Tuesday, March 25, 2008


Honey and me, 1967

Her family called her Baby. When she went to school, they wanted a name. She didn't have one. The story I heard (from her) is that she named herself Peggy Pansy. She was 6.

She was a high school basketball player. She was good. She was the only one of her four sisters (the youngest) to graduate from high school. She went to the next county to marry my grandfather, at 17 just shy of graduation, then went back home to live with her parents -- like nothing had happened. She didn't tell them she was married, the town did.

Not long after, a car pulled up into their gravel driveway. She told me she remembered the dust flying. The man offered her a basketball scholarship to Arkansas State University. She declined, telling him she had recently married.

I once asked her if she ever regretting getting married and not taking that scholarship. She told me, "If I had done that, I wouldn't have you!"

Her new husband was called to World War II. She was 20 and pregnant. When my father was born, he went AWOL to see him before he was shipped to Japan. Jumped a train. Apparently, there were no long-term implications.

She had three children and a husband who took risks. Many of those, thankfully, were lucky business decisions. My grandfather also liked to gamble. He wasn't a very good father, missing their children's big occasions for a card game. He was a good grandfather. When he died in 2001, my brother put a royal flush in his pocket whilst he laid in the casket. It seemed fitting.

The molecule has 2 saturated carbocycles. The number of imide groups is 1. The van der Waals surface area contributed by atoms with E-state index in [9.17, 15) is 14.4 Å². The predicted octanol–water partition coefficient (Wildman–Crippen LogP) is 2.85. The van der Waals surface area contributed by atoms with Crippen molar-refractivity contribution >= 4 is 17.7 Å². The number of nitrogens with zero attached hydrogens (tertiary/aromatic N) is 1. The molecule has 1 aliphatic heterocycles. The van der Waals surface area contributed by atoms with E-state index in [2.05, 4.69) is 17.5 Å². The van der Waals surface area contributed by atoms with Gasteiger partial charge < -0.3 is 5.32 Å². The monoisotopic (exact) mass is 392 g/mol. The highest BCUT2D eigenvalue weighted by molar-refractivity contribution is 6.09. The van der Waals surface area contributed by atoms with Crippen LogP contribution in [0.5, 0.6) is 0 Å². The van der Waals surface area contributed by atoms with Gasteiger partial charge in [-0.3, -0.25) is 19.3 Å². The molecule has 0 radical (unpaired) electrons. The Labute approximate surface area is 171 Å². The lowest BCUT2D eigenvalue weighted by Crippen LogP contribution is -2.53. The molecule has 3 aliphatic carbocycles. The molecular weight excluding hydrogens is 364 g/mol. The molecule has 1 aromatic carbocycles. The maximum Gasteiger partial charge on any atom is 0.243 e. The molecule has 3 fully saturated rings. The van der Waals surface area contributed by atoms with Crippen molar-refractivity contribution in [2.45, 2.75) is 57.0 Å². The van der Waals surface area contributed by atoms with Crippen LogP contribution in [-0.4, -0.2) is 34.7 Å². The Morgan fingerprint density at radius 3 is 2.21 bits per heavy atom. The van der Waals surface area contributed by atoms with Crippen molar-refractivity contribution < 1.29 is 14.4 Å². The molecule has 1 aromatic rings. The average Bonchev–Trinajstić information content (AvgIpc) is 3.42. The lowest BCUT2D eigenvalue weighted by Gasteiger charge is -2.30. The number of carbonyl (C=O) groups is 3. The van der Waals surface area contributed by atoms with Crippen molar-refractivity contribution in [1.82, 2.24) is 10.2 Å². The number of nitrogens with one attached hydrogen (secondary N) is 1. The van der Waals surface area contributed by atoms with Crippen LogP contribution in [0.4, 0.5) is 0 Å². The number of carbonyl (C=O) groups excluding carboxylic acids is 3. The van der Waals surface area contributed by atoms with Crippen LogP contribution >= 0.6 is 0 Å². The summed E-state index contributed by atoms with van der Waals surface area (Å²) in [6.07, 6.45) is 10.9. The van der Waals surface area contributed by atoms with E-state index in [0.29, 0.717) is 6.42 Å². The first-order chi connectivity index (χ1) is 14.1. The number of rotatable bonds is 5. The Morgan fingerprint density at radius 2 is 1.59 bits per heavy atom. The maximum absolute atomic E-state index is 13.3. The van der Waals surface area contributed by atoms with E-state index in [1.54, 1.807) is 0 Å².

Each of her children called her something different. My older aunt called her Mama and my younger aunt called her Mother. My Daddy named her Honey. That's all he ever called her. That's what all her grandchildren called her; I was the oldest.

I lived next door to them from age 5 until I moved away from home. My mother was a teacher, so the bus dropped us off at Honey's, who normally had sugar cookies or other treats for us until my mother told her not to feed me, I was too fat!

She was strong as nails, but she gave the best hugs. She enveloped you in her body. She loved her children and grandchildren with the most fervent passion I've known. She could kick ass if needed.

She was generous. She bought me a new car for high school graduation. She took me shoe shopping and bought me whatever I picked out. I picked out $98 shoes in 1982. She didn't care. They were the right ones.

When she died (in 1991), she left instructions for me to have her mink coat. I've only worn it once, to her funeral. I asked my mother if I should. My mother said, "If Honey were here, she'd say, 'If you've got it, flaunt it.'"

She died 17 years ago this month. I still miss her.


Brenda said...

Your touching tribute brought tears to my eyes, Jeanna. The twinkle in Honey's eyes shows just how proud she was of her cute little granddaughter, and I can imagine how proud she would be of you now.

Coyote Bebop said...

Put on that Mink, and do something to make yourself smile...or better yet, laugh.

R.I.P., Honey.